Koenig and Sperfeld [27] pointed out that the English term “rainwater harvesting” (RWH) is widely accepted internationally. However, there is not a unified definition about this term that is commonly accepted by the scientific community [14]. Researchers employ a wide variety of terms and definitions to describe the various methods aimed at the use of, collection, and storage of rain runoff in order to increase the availability of water for drinking, irrigation, and so on in arid and semi-arid areas [28]. In this way, their criterion is their own purposes and not a strict definition of the term “rainwater harvesting”.
The harvesting of rainwater can be either directly from the atmosphere or via runoff. In the first case, rainwater quality is influenced by the atmospheric conditions, while in the second case, the quality is a major matter of concern and quality parameters as pH, COD, BOD5, SS, nitrates, and so on are considered.
According to Pacey and Cullis [22], the term “rainwater harvesting” derives from the more general term “water harvesting”. In the general sense, the term “water harvesting” describes a range of techniques for the collection and concentration of runoff. Usually, water harvesting is used as a generic term encompassing a whole range of methods for the collection and concentration of various forms of runoff (overland flow, rooftop runoff, ephemeral streams, and so on) from various sources (rain or dew) and for various purposes (agricultural, livestock, domestic water supply, environmental management) [14].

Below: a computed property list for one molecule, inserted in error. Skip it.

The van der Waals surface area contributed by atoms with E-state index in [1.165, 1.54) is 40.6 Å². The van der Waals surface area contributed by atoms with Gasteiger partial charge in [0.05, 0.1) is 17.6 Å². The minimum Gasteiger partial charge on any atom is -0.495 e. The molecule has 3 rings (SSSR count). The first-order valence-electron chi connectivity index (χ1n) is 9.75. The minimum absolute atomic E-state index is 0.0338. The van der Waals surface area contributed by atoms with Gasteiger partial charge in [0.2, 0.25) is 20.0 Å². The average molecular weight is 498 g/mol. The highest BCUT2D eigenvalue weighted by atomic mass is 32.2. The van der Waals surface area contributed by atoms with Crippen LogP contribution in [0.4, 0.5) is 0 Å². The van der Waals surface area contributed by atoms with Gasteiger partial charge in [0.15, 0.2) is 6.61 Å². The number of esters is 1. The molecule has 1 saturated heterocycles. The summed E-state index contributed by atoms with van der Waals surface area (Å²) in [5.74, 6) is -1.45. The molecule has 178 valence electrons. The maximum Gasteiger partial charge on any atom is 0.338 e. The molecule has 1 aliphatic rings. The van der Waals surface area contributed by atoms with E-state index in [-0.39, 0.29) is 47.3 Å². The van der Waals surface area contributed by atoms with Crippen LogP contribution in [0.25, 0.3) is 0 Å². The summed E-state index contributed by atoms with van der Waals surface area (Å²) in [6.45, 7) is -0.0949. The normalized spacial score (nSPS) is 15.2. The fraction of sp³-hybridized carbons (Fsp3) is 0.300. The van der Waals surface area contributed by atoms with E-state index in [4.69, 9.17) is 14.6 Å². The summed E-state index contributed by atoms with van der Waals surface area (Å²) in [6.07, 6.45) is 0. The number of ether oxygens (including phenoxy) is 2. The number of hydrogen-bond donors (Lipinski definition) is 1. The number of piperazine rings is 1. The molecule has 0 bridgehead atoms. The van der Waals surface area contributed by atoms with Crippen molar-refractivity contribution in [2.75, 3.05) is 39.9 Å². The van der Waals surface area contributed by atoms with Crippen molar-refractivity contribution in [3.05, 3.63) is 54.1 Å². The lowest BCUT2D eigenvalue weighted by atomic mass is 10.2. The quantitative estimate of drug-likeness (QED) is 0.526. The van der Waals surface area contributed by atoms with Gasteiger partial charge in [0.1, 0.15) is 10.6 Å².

The origin of the term “water harvesting” is not well known. Probably, Professor H.J. Geddes of the Sydney University, Australia, is the first who used the term “water harvesting”. He defined water harvesting as “the collection and storage of any farm of waters either runoff or creek flow, for irrigation use” [29]. In this definition, water harvesting includes stream flow in creeks and gullies, not just rainwater at the point where it falls [22]. Later, Currier [30] defined water harvesting as “the process of collecting natural precipitation from prepared watersheds for beneficial use”.